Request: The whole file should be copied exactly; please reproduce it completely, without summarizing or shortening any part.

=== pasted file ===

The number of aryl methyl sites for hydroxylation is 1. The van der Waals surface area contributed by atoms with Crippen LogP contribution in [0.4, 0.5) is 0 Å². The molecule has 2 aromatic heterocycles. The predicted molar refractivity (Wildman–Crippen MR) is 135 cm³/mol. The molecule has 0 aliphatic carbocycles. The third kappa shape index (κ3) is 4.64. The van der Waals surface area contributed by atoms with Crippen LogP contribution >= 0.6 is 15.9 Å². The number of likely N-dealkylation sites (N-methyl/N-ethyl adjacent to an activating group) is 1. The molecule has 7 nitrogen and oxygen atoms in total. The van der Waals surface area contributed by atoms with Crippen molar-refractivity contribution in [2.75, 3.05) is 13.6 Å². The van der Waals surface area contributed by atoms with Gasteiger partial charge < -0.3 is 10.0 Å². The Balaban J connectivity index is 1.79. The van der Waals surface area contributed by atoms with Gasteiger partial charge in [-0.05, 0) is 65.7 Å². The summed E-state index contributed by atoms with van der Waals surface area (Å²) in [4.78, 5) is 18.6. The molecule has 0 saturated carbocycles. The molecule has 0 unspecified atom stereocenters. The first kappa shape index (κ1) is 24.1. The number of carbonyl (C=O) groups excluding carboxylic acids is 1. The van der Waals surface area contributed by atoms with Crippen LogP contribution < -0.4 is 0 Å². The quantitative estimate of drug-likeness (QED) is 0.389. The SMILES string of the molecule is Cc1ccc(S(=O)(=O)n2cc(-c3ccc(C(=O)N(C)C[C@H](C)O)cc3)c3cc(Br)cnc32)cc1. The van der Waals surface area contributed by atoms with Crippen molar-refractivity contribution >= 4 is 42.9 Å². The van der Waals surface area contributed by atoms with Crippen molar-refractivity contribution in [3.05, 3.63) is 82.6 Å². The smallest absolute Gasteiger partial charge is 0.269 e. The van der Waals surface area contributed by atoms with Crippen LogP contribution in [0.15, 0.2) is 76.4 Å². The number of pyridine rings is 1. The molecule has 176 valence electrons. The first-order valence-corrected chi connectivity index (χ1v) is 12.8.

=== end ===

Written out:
The number of aryl methyl sites for hydroxylation is 1. The van der Waals surface area contributed by atoms with Crippen LogP contribution in [0.4, 0.5) is 0 Å². The molecule has 2 aromatic heterocycles. The predicted molar refractivity (Wildman–Crippen MR) is 135 cm³/mol. The molecule has 0 aliphatic carbocycles. The third kappa shape index (κ3) is 4.64. The van der Waals surface area contributed by atoms with Crippen LogP contribution >= 0.6 is 15.9 Å². The number of likely N-dealkylation sites (N-methyl/N-ethyl adjacent to an activating group) is 1. The molecule has 7 nitrogen and oxygen atoms in total. The van der Waals surface area contributed by atoms with Crippen molar-refractivity contribution in [2.75, 3.05) is 13.6 Å². The van der Waals surface area contributed by atoms with Gasteiger partial charge < -0.3 is 10.0 Å². The Balaban J connectivity index is 1.79. The van der Waals surface area contributed by atoms with Gasteiger partial charge in [-0.05, 0) is 65.7 Å². The summed E-state index contributed by atoms with van der Waals surface area (Å²) in [4.78, 5) is 18.6. The molecule has 0 saturated carbocycles. The molecule has 0 unspecified atom stereocenters. The first kappa shape index (κ1) is 24.1. The number of carbonyl (C=O) groups excluding carboxylic acids is 1. The van der Waals surface area contributed by atoms with Crippen LogP contribution < -0.4 is 0 Å². The quantitative estimate of drug-likeness (QED) is 0.389. The SMILES string of the molecule is Cc1ccc(S(=O)(=O)n2cc(-c3ccc(C(=O)N(C)C[C@H](C)O)cc3)c3cc(Br)cnc32)cc1. The van der Waals surface area contributed by atoms with Crippen molar-refractivity contribution >= 4 is 42.9 Å². The van der Waals surface area contributed by atoms with Crippen molar-refractivity contribution in [3.05, 3.63) is 82.6 Å². The smallest absolute Gasteiger partial charge is 0.269 e. The van der Waals surface area contributed by atoms with Crippen LogP contribution in [0.15, 0.2) is 76.4 Å². The number of pyridine rings is 1. The molecule has 176 valence electrons. The first-order valence-corrected chi connectivity index (χ1v) is 12.8.